Joseph's actions are only mentioned in the first one or two chapters of Matthew, Luke, and John. He isn't even mentioned by Mark. He is not mentioned anywhere else in the NT. He disappears from history. We know that he died before Jesus turned 30. Here again, another example of Jesus learning through doing rather than by the spirit alone. I don't know if Joseph knew he was going to die before Jesus, but because he did Jesus knows first hand the pain of losing a parent. He knows the pain of knowing you are going to be buried by a parent as well. Joseph was so important in the story of Jesus. He gave us so many examples of being righteous. He was given hard things to do and he did them immediately. He raised the man that became our Savior in a way that made it possible for him to become our Savior. I look at the way he obeyed, especially when he fled to Egypt. It says in Matthew 2:14 When he arose, he took the young child and his mother by night, and departed into Egypt... He didn't wait til morning, or a more convenient time, it doesn't say that he waited until the papyrus store was open so he could write a letter to his family, he got up, got his family and went, not knowing when he would come back. The angel just told him to stay in Egypt until the Lord let him know it was safe. I admire and respect this man. Such an amazing man, such a great example of righteous priesthood leadership, a man that as a parent I can look up to and emulate. Joseph was no ordinary man, truly he was one of the greatest of the sons of God.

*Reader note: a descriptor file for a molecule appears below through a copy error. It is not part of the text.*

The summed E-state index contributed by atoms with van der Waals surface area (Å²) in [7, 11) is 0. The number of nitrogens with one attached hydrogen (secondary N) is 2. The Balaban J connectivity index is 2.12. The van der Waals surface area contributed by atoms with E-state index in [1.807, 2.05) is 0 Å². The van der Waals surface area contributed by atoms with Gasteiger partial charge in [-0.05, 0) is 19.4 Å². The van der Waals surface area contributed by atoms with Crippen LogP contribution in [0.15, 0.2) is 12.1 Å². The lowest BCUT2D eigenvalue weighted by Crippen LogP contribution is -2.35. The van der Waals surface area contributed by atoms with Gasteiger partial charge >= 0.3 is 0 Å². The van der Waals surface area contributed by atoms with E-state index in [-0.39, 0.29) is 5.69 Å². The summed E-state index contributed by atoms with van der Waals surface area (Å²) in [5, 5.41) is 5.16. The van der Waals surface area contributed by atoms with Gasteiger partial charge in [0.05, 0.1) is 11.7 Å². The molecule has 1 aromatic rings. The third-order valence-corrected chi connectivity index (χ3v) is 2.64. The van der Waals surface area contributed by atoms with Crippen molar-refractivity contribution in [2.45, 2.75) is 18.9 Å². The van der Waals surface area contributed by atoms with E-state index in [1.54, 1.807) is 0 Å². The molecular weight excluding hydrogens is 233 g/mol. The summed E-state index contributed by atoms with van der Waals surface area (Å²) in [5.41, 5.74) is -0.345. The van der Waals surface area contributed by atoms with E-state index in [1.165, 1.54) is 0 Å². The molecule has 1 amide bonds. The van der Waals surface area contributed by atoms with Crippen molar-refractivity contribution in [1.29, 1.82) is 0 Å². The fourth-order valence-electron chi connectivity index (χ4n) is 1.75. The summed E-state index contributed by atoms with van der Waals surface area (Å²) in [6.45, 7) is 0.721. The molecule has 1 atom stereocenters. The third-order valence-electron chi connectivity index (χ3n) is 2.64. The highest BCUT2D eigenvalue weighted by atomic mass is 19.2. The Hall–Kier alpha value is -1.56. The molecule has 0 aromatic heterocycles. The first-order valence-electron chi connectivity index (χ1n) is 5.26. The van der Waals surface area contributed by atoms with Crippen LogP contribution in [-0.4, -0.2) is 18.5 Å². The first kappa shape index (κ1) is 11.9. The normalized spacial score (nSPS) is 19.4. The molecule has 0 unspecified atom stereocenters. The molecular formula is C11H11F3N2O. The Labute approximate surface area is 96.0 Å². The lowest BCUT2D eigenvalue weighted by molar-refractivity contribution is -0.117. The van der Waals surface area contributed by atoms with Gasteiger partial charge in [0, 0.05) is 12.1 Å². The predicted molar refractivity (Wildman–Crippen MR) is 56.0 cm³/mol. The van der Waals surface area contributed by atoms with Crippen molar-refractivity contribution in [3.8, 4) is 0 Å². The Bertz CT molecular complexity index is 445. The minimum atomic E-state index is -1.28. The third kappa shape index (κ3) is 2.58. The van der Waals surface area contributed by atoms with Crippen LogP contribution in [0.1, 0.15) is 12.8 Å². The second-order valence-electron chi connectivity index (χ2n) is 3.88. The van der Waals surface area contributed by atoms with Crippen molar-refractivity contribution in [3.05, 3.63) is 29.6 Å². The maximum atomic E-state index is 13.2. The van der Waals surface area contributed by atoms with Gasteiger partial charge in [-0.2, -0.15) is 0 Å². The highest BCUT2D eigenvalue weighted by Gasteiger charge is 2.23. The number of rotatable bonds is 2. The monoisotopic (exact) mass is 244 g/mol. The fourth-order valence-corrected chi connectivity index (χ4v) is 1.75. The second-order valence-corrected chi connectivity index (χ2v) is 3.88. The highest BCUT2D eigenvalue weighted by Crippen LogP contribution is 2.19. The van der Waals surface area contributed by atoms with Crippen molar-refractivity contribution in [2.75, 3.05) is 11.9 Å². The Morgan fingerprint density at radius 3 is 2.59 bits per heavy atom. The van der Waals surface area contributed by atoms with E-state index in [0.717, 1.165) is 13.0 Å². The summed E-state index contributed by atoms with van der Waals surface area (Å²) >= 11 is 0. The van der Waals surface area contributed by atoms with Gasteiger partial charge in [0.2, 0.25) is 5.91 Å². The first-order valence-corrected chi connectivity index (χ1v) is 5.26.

1. Jewish Wedding Customs and the Bride of Messiah
Written by Glenn Kay